The Big Picture

Patrick Goldstein and James Rainey
on entertainment and media

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Quentin Tarantino's 'Inglourious Basterds': Kosher porn?

May 20, 2009 | 12:24 pm

For me, the most fascinating thing about the blogs that've been posting reviews today from Cannes of Quentin Tarantino's WWII Nazi-scalping action fantasy (he has the Reich apparently coming to an end not in Hitler's bunker, but in a Paris movie theater) is that the postings clearly reflect each blog's rooting interest in the film and the director, whose PR campaign is orchestrated by the Weinstein Co., which will release the film later this summer. In other words, the bloggers who tend to like Harvey Weinstein are posting good reviews; the bloggers who loathe him are gleefully accentuating the negative.

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For example, we have New York magazine's Vulture blog playing up the snark, writing off the film as "boring," bolstering its verdict with a host of negative reviews, including one from Movieline's David Bourgeois, who writes: "By the end of the film -- almost two-and-a-half hours later -- its hard to care much about what happens to anybody on screen."

On the other hand, Deadline Hollywood's Nikki Finke was helpfully touting the movie, running a trio of favorable reviews from the British press, which she introduced with the claim that "Inglourious Basterds' " Cannes debut had been greeted with a "great reaction from the general audience with a huge ovation even with no talent in attendance." She only posts positive reviews, including a critique from Empire magazine that calls the film "rather brilliant," saying it was a "wonderfully acted movie that subverts expectation at every turn."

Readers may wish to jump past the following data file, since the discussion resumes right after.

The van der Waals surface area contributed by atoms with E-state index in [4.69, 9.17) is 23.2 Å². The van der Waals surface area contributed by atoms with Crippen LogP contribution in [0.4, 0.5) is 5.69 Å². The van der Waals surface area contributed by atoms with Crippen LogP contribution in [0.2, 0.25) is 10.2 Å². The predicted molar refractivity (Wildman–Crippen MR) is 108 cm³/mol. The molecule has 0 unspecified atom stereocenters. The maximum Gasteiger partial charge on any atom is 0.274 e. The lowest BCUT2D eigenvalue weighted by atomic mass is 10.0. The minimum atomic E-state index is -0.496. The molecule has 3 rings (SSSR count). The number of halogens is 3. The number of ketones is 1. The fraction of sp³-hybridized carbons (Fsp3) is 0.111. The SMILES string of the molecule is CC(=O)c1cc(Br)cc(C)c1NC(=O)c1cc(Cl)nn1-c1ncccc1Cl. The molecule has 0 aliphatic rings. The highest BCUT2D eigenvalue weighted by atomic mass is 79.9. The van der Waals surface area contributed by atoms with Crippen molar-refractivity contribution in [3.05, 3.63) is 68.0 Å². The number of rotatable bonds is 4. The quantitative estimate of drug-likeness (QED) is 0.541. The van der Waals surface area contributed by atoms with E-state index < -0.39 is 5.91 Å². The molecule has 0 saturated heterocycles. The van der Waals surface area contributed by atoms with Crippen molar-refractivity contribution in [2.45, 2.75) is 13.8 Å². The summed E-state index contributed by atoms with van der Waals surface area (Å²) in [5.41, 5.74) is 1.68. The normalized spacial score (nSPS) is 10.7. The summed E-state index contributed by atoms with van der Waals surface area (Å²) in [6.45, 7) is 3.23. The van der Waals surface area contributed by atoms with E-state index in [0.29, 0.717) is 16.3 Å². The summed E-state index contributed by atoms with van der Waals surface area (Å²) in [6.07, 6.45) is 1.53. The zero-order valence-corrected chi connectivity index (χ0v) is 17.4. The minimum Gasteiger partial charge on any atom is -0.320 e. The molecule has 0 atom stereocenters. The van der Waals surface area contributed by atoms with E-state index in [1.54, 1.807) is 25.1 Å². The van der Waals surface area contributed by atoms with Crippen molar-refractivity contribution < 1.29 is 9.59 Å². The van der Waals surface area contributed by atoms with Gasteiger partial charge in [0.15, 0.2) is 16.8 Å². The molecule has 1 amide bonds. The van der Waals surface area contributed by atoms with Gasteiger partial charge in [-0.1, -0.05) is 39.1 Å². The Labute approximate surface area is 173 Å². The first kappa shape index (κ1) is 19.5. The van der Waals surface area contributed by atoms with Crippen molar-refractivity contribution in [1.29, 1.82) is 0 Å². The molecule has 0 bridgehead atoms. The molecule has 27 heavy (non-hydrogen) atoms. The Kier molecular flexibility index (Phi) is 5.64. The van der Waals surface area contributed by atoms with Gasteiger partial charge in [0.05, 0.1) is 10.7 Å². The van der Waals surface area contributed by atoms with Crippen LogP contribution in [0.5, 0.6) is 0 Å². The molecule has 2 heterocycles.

But even Nikki's readers were skeptical about her review choices. The first post on her comments page was from a reader who asked, "Why not include the Guardian's review too?" The reader helpfully supplied a highlight from the Peter Bradshaw review: "Quentin Tarantino's cod-WW2 schlocker about a Jewish-American revenge squad intent on killing Nazis in German-occupied France is awful. It is achtung-achtung-ach-mein-Gott atrocious."

The reviews keep coming in from all media outposts, with Variety mixed, the Hollywood Reporter largely negative and Time magazine's Richard and Mary Corliss declaring the movie "a misfire." My colleague Ken Turan, who was also at the screening, calls the film a "self-indulgent piece of violent alternate history." However, my favorite assessment of the film comes from director Eli Roth, who shot some of the film's second-unit footage. He defends the film's narrative conceit about tough Jews getting revenge against Hitler, describing it as "kosher porn. It's something I dreamed since I was a kid." 

Photo: Director Quentin Tarantino at the Cannes Film Festival. Photo: Patricia Williams / For The Times 

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